As the regimental survey party, it was our job to make sure all the regimental guns were on theatre grid, even if it was a troop or battery going out to support a long-range infantry/armoured patrol into enemy territory.
Theatre grid is like placing a visible grid over the land. When the guns are tied into the grid, they can fire on unseen targets miles away with very good accuracy. In fact, they can achieve the same accuracy that a sniper can while looking at a target through his rifle sights. Theatre grid remains the most accurate way of locating and pointing the artillery. It is achieved by taking a reading off a star or the sun or by finding existing survey benchmarks or monuments.
When we first arrived in Korea we found that the Japanese had done an excellent job of survey during World War II. We were able to find a fair number of their survey monuments which we could use to confirm the accuracy of our theatre grid.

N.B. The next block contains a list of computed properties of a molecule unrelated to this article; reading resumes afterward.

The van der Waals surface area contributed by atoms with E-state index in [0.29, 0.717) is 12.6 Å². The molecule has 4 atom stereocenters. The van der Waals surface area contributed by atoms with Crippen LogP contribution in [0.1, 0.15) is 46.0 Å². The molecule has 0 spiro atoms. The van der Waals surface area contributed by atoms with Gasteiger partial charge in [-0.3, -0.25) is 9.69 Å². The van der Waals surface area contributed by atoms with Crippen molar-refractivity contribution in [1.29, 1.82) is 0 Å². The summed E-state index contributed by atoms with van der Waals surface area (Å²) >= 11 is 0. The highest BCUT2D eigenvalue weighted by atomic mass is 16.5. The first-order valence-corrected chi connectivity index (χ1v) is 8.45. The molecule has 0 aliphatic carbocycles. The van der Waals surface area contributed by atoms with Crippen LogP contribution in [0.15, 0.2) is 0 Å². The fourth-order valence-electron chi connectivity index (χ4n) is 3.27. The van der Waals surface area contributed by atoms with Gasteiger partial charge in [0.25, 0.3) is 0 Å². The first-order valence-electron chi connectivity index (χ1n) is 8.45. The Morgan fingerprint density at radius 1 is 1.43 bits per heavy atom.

When the guns arrived at their forward position, the survey party was able to triangulate from high ground so that we could supply the guns with theatre grid immediately. That was always a very dangerous procedure because it meant working on the high ground which put us in a very visible and vulnerable position to enemy observation and fire. Today’s technology makes this job a lot easier and safer. With a hand-held piece of Global Positioning System equipment you can accurately fix your location by satellite communication within seconds without being exposed on high ground.